This section of the road is very nice. It drops down from farm fields through a forest into a canyon with a river or creek at the bottom then climbs back up again. Very scenic but this is all I got for a picture of it.
All these birdhouses remind me of the blue bird houses around Bickleton, WA which is a fun place to ride to. I want to ride to Bickleton again sometime this summer. It's a good half way point to meet a friend or two from the Portland area for lunch.
Lots of grain in the Palouse which is evident by the number of silohs
I was on Hwy 95 for a short distance but traffic moves fast and passing isnít always available. With the Superbug only doing about 55 mph I needed to get off 95 so I took the first road west that I came to and it was a nice ride through the farmlands.
Kids playing at a park in one of the farm towns.
It was a good four days where I spent a lot of time thinking about the things I was seeing and the people I met along the way. It was refreshing so many people stopped to make sure I was OK when I was parked along the road and talking with them was a pleasure. This ride reminded me of why I like small town America and a rural lifestyle. The two cafes I ate in had waitresses with personalities and they were hustling while making sure each customer was taken care of and doing it with a smile. Coffee cups did not get empty before more was poured in. Much different than in the cities where the waitstaff act like they are doing you a favor to bring you a menu and take your order. Itís nice having a meal delivered with a smile instead of being delivered with a scowl and the bill. Unfortunatly I have too much city in me and my face scowls while my insides are smiling. . There is a lot I can learn from those waitresses, like how to smile on the outside.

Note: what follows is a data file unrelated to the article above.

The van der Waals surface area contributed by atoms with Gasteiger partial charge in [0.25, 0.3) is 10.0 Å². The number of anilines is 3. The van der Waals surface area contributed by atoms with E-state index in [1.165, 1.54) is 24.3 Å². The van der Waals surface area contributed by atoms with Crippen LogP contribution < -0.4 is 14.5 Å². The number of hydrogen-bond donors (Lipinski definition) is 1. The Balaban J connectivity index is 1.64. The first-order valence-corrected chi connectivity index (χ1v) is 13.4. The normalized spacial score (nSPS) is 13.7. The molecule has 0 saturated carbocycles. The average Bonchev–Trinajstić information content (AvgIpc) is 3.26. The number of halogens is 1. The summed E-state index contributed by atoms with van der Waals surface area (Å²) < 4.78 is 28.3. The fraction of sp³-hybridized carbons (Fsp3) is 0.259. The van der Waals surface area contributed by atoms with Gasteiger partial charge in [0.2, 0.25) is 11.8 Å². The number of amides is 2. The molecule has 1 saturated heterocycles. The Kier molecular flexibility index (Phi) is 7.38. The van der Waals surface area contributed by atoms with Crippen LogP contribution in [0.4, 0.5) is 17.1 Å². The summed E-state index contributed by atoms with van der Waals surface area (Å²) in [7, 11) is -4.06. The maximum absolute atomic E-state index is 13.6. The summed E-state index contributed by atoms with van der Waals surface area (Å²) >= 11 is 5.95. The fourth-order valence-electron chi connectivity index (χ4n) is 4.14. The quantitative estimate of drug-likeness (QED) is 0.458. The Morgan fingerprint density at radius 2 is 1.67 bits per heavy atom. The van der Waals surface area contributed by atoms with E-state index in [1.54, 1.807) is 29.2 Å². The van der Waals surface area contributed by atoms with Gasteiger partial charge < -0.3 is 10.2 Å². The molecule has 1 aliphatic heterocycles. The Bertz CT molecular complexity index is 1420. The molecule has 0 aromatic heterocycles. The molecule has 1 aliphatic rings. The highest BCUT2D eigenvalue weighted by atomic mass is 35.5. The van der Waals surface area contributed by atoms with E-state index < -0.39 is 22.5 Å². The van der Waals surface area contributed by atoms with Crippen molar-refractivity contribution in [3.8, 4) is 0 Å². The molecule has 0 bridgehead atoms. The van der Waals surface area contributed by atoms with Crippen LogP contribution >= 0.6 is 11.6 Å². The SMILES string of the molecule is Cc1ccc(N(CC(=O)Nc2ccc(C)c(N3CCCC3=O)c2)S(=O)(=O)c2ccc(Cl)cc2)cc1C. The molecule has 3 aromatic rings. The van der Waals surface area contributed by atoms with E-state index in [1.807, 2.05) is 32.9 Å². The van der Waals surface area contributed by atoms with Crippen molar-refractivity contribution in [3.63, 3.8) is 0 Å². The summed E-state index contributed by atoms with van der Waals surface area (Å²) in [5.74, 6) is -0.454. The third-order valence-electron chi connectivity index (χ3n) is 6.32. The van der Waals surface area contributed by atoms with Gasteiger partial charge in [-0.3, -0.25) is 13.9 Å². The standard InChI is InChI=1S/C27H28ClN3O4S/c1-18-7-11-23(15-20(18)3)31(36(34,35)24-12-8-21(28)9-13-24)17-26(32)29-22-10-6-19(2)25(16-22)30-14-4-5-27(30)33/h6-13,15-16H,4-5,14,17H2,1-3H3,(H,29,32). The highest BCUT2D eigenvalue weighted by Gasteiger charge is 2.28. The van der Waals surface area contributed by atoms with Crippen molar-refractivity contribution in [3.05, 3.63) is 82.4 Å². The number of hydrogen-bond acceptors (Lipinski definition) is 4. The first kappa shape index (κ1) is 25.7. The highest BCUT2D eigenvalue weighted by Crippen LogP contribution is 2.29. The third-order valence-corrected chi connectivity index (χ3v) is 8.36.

As I was riding home I kept thinking of these people. They werenít fashionable, no brand names on their clothing to be found. They donít spend hours and hours in a gym trying to look good. They didnít have hard bellies or six packs. No bleached white perfectly straight teeth. No fake tans without tan lines and none of them looked 20 at 40+. Heck some of them were wearing mismatch clothes but all those things werenít important to them. T-shirts, jeans, flannel shirts, and sweats were the going thing. They all looked like real people aging as god meant them to age. Best of all they were kind folks that smiled easily and sincerely much different than the people I find in the cities.
When turning on the TV we are bombarded with all the messages about how none of us are good enough. We are told we need buns of steel, 6 packs, longer lashes, flawless skin, silky hair, younger looking, perky breasts, and it goes on and on and none of those messages have anything to do with the beauty found within nor the goodness of people. Iíd much rather spend time with a good person any day than the shallow ďbeautifulĒ people.
Iíll admit that I get sucked into those messages the media throws out and the celebrities that donít appear to age and I feel very inadequate. Getting out and being around real people that have good souls brought a realization I needed. Beauty really does come from inside and there are a lot of beautiful people out in the world and they are the people I want to be around.
At home when I checked my mileage I discovered I had ridden a lot further than I thought. I was thinking I rode about 500 miles but my guess was a bit short.
Next up and soon to come will be a week staying in Enterprise, Oregon with 100 other ADVers while enjoy the Hells Canyon area.